A lot of them didn’t have to hire a driver yet at the time. Now that’s been on the road for a while, there are drivers that need to be hired or employees that they want to turn into drivers. And so, they have been using the new process. We have found two or three companies that have a very reasonable price for the services. And I got my first feedback on the process. Minneapolis Oxygen sent me a very detailed timeline explaining the process that they went through and that everything went very smoothly, and that the driver was able to obtain a license and HAZMAT endorsement. So, they were quite pleased. And I expect that will be the case more and more. 

WGT: You mentioned companies searching for drivers or even transitioning internal employees to become drivers. We keep hearing about the driver shortage. Is it abnormal for there to be this many less experienced drivers on the road and does that make companies more susceptible to DOT stops or audits?

Mike: No. Remember, this is a program that has been in action to be put in place for 6-9 years now. They have wanted to do this for some time because they wanted to get a more qualified driver and a safer driver on the road. It’s all about driver safety. And so, the idea was put together, but it kept getting pushed back. We assumed it might get pushed back one more time due to this extreme shortage of drivers. This program does not help that shortage and, in fact, may make it harder to hire drivers. But they were determined that driver safety is important. So now it’s here and we’re dealing with it, and it seems to be working.

The only problem that we’ve got at the moment is that we still have a severe shortage of drivers. As a matter of fact, it’s not just drivers, it’s employees in general. I haven’t spoken with a distributor yet who says, “I am flush with employees.” I’ve never heard that in the last several years. So, there’s a shortage all the way around, and drivers are just one of them. 

And we are tackling that. And the members who have got them and are keeping them will tell you, they’ve had to raise their wage rate. Most of them will tell you that probably the highest-paid person in their organization is their driver. And that’s the only way they’re able to get them and keep them. Because if they don’t pay them, there are so many jobs available that they’ll leave. I think everybody is figuring it out, but if you talk about inflation, this is one of the reasons. The labor rate is going up. The labor rate and the cost of having to pay for that labor, I think is going to be one of our biggest challenges in the coming period.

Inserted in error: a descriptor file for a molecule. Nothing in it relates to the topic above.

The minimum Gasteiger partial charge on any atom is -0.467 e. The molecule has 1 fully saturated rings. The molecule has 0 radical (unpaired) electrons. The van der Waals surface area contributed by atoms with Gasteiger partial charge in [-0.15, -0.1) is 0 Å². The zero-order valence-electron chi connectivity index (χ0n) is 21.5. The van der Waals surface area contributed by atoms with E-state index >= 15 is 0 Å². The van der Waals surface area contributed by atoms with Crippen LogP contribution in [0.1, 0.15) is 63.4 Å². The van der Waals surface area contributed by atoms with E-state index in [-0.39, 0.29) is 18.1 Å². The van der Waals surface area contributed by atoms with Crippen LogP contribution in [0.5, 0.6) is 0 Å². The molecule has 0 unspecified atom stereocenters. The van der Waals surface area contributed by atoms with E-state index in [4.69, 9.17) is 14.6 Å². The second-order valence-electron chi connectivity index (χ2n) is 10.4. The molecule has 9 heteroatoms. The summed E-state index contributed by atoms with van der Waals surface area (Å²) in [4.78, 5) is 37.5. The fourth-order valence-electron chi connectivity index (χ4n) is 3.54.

Rick: The FMCSA is going to do a driver compensation study and try to connect the types of driver compensation to safety. The idea is that drivers who are paid by the mile or paid by the delivery are encouraged to speed or to make other unsafe decisions so that they can make more money. They believe it’s better to pay drivers by the hour so that all of the hours are compensated.

WGT: You just alluded to it; truck drivers are clearly getting paid very well. Some companies are offering $100,000 or more. It’s clearly not a money issue, anymore. So why is the driver position so uniquely difficult to fill?

Mike: I don’t know. I’ve always thought that if I was young again, a driver position would probably be a pretty good position. I enjoy driving on the road and traveling. And now they’re being paid a lot of money. I think, back when the pandemic hit, there were a lot of drivers laid off or weren’t driving because people weren’t buying things and I think they retired or found other work to do besides driving that lets them stay home. There are an awful lot of drivers that have to drive over the road. And that’s not a position that many people like.

Our drivers in our distributorships, those are typically favored positions because you’re usually home every night. That’s one of the things that we used to show as an advantage to somebody coming off the road is that you get to be home every night. And that’s one of the reasons why we don’t pay the same way over-the-road drivers get paid. But now, with the shortages, we are having to pay like an over-the-road position, or they leave and go to the road.